- annual report
- Building Trust
- Bureau of Land Management
- Climate Change
- Colorado River Delta
- Hunting Fishing
- Land Conservation
- Lincoln Institute of Land Policy
- National Park Service
- project summary
- renewable energy
- Resource Extraction
- Smart Growth
- State Trust Lands
- Street Smart
- Thomas R. Brown Foundations
- Vegetation Management
- Water Conservation
The American Transmission Company's 345 kV Arrowhead-Weston transmission line stretches 220 miles from Duluth, Minnesota to Wausau, Wisconsin. The line was first proposed in 1999 to improve reliability of electric service in the region. Construction began in 2005, and the line was energized in February, 2008.
- Siting: 75% of the project was sited on existing rights-of-way, in the same corridor as other infrastructure such as transmission, pipelines, roads or railroads. This minimized the need for impacts in previously undeveloped areas.
- Wetlands: The project crosses 80 miles of wetlands, so the American Transmission Company (ATC) took extensive efforts to limit impacts on this fragile habitat.
- Using minor changes in routing, ATC adjusted the line so that 45 structures that would have been placed in wetlands were relocated to less sensitive areas. The final aggregate footprint of all structures in wetlands is less than one half-acre.
- As much as possible, construction in wetlands occured in winter months, so ATC could make use of ice roads.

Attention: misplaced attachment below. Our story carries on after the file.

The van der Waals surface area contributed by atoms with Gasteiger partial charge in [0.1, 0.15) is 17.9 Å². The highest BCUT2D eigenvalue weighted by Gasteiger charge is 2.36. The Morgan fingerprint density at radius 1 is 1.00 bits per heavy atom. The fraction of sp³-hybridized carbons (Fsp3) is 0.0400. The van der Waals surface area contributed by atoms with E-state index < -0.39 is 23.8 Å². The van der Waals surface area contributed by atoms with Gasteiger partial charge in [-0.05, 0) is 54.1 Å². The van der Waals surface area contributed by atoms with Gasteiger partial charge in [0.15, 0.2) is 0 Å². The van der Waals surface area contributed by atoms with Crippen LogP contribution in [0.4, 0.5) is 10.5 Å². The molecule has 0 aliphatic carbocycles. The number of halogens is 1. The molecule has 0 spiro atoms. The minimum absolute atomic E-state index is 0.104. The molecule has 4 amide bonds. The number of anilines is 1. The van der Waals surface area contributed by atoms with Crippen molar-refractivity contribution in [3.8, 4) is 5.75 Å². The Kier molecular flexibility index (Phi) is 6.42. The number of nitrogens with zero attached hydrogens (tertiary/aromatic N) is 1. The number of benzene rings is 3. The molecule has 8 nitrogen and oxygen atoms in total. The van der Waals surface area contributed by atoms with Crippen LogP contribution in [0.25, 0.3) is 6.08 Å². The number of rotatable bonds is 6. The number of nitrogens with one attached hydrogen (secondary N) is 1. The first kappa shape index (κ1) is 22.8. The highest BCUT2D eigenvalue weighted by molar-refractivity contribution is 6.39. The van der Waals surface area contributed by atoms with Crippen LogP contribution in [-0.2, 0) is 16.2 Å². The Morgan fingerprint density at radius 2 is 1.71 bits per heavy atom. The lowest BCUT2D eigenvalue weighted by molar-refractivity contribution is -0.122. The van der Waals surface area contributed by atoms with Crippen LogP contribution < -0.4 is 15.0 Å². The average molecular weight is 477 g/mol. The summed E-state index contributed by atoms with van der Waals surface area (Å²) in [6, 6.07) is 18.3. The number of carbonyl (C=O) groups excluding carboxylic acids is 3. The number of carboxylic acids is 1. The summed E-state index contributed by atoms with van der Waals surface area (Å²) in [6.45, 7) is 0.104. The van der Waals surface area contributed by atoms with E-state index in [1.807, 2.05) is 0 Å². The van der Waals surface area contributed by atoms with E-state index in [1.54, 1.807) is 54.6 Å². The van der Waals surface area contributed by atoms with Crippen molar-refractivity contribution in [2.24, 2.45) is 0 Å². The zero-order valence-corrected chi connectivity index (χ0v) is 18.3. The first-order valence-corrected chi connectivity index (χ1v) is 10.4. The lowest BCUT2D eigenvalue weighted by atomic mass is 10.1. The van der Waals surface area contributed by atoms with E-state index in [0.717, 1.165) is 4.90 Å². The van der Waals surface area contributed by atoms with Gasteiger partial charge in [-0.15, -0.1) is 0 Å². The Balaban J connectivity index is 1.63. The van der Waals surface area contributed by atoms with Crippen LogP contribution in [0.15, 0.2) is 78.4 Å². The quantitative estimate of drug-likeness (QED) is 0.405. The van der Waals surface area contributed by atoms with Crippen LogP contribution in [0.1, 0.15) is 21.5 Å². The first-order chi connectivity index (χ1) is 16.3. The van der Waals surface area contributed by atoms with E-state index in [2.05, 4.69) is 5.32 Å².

- In wetland areas, ATC installed 36,000 protective wooden mats made of oak planks between 8 and 16 feet in width. The mats covered up to 29 linear miles, providing a surface for equipment to drive on and protecting sensitive ground underneath.
- ATC used hundreds of clear-span bridges for crossing waterways during construction, so that no impacts were made to streambeds.
- In inaccessible areas, ATC installed ladder hooks, so that ongoing maintenance could be done via helicopter, reducing the potential for future ground disturbance.
- Bird Habitat:
- ATC removed existing transmission line from a bird sanctuary along the route and re-routed double circuit line around the preserve.
- When osprey nests were found along the route, ATC installed nesting platforms nearby.
- River Crossings: The line crosses the Namekagon River in the St. Croix National Scenic Waterway, which is managed by the National Park Service. To minimize visual impacts from the river, ATC used high-tension conductor, and consolidated the number of wires at the river crossing from 12 to 6. This allowed ATC to double the space between poles from 800 feet to 1600 feet, so poles could be set back from river banks, where they are less visible to river users.
Organization: American Transmission Company (ATC)
Location: Minnesota, Wisconsin
Project Phase: Construction (wetland mitigation)
Last Updated: June 5, 2013